Because it is a movie, Swank improves exponentially under Eastwood's personal tutelage, and is soon knocking out all her opponents in the first round. Eastwood, who has a lifetime habit of over-protecting his fave fighters, is obligated to give her a title shot against the champ Lucia Rijker, even though she is the queen of cheap shots and other dirty fighter tactics.
The bout ends in tragedy, and poor Eastwood and Swank are left with only unhappy choices. The film becomes a significant downer, in The Champ (1979) fashion, but mercy killer Eastwood does pull off a Shawshank Redemption-style Great Escape, including Freeman's admiring narration, except that there is no final frame man-love hug on a tropical island beach.
How others will see it. A box office hit with a long theatrical run, Million Dollar Baby was also a critical success. It was nominated for six major Oscars, winning two, Best Picture and Best Actress. At imdb.com, the movie has a huge 440K user votes and an extremely high user rating of 8.1 out of 10. The ratings are highest (8.5) among viewers under 18, but taper off only modestly (8.0) among viewers over age 30. The majority enjoy the growing pseudo father-daughter relationship between curmudgeon Eastwood and chipper, can-do Swank.
How I felt about it. I have watched plenty of boxing matches, and I am not convinced, to any degree, by the scenes in this movie. The dirty Las Vegas fighter, Blue Bear, punches Swank when the latter is on the canvass with her head raised a foot. There is no way that the referee would not see this, and immediately disqualify Blue Bear. This goes double for punching Swank from behind, and knocking her head into her stool. And why would the stool be there before the fighter reaches the corner?
Swank has a long series of first round knockouts. To accomplish this, you must have tremendous power, a la George Foreman. Swank is no George Foreman. The storyline is bogus. It's even more silly that Mo Chuisle is misspelled, and that Swank doesn't know what it means despite crowds chanting this throughout many of her fights. Doesn't she ever get interviewed? Here she is, winning all her fights in one round and contending for the world title, and the only person she ever talks to is Clint Eastwood?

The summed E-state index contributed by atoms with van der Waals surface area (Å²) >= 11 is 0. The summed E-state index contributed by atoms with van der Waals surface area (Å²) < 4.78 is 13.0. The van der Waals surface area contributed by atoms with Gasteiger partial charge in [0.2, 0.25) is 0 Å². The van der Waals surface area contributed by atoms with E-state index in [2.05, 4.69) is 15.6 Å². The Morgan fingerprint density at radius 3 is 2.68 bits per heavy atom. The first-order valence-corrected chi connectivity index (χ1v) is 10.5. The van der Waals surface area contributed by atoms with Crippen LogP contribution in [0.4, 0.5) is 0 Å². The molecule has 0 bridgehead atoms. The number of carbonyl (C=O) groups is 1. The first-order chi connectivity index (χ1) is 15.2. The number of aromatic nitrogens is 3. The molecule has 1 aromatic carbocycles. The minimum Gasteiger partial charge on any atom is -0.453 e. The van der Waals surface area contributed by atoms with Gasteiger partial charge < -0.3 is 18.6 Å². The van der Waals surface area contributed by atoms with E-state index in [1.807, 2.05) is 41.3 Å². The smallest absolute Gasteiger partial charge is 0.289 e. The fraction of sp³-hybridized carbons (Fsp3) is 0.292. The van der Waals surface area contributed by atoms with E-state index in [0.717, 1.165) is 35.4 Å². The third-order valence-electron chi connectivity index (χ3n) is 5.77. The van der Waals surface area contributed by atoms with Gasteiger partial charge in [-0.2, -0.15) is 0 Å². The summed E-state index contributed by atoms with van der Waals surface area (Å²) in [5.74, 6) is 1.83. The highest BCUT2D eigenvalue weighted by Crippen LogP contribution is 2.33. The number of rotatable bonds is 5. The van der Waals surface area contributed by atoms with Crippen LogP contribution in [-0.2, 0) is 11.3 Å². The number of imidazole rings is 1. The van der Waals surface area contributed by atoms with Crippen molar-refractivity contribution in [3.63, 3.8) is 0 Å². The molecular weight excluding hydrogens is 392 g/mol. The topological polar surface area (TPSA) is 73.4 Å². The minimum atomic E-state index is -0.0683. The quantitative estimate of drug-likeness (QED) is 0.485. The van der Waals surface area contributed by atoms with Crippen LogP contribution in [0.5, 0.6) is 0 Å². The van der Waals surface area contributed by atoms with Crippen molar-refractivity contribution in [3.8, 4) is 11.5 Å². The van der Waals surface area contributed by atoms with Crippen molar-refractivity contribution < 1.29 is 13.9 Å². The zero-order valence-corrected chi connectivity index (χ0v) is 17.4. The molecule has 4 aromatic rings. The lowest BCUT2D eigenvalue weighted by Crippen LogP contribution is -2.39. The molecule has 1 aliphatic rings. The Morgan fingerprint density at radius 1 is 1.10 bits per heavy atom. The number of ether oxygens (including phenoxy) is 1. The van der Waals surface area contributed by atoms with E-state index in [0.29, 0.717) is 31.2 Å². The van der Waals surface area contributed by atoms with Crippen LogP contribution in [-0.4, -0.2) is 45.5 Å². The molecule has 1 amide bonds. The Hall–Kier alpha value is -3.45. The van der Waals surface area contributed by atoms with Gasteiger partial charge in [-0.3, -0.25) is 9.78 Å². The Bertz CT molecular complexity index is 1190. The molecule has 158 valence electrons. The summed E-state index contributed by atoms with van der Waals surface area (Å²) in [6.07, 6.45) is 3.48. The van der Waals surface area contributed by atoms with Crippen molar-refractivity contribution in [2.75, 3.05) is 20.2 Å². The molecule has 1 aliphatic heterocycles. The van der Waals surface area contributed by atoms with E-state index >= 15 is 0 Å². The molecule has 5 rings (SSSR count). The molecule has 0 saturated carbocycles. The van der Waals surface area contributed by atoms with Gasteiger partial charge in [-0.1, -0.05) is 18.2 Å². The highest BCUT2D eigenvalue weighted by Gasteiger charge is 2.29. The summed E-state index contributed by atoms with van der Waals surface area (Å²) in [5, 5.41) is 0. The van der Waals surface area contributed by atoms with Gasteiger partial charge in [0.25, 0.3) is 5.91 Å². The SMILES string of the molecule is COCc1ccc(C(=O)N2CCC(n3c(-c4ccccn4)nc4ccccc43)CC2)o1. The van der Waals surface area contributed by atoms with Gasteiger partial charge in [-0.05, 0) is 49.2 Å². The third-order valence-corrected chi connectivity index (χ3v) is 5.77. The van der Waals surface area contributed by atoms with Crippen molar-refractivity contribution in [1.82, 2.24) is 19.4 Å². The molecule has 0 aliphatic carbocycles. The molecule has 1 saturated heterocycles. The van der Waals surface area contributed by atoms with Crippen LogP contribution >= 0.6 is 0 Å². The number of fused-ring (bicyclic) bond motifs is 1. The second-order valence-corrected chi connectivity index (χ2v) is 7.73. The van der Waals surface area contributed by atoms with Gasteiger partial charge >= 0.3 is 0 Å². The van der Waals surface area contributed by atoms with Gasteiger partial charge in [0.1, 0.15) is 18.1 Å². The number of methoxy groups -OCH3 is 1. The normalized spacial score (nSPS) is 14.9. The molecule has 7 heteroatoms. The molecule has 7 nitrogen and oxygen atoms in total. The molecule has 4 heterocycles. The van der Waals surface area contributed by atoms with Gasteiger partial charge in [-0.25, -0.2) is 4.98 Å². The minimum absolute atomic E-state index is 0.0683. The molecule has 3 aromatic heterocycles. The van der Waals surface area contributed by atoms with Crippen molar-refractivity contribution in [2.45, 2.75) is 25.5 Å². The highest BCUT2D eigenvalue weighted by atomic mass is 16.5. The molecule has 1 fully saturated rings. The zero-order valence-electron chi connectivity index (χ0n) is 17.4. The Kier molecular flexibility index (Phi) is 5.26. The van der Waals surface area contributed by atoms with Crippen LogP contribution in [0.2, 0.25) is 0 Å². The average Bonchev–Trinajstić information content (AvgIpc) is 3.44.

I understand that Clint Eastwood is a Republican, but could he possibly portray poor Southern whites any closer to trash? They are presented exactly as the G.O.P. would frame them: tattooed, unemployed, ungrateful, selfish, scheming, cheating, and pumping out babies.
And we are to believe that Swank travels cross-country to leave her hometown and family for Los Angeles so that she can hang out in Eastwood's struggling gym and hope that he will train her as a fighter. Do they not have fighter gyms in the South?
As for Eastwood's disappearing act after his mercy killing: he can't use credit cards, and he can't have much cash on hand. What is he going to do, especially at his age? Wash dishes at a diner? Won't he be easily recognized as a famous trainer on the run from a murder? He might as well pull a Bernie Madoff, plead guilty, and go to prison.
Then there's Danger (Jay Baruchel), a moron who could only exist in a movie. In real life, he could only survive as long as his mother keeps him at home as a pet.
I haven't brought up the worst of it yet: elderly, one-eyed Morgan Freeman, who does nothing but mope about the gym and can't possibly be in shape, knocks out, with one hand, a young, experienced, and physically fit fighter, in thirty seconds. It is a scene more appropriate for a ten-year-old's fantasies than a Best Picture Oscar winner.
Some people wonder why Freeman is in the movie. It is to provide narration to build up Clint Eastman's character as a bigger-than-life man; the same job that Freeman performed so reliably for Tim Robbins in The Shawshank Redemption. Since Freeman's home is the gym, he really ought to purchase a television set with a screen larger than 9 inches. Particularly since he can afford HBO.
While the film is a disappointment, it isn't bad. Eastwood's hissing delivery, Freeman's gravitas, and Swank's pluck and anxiety are all effective acting techniques. But a Best Picture Oscar? At least it's better than the previous year's aptly titled Paul Haggis "masterwork", Crash.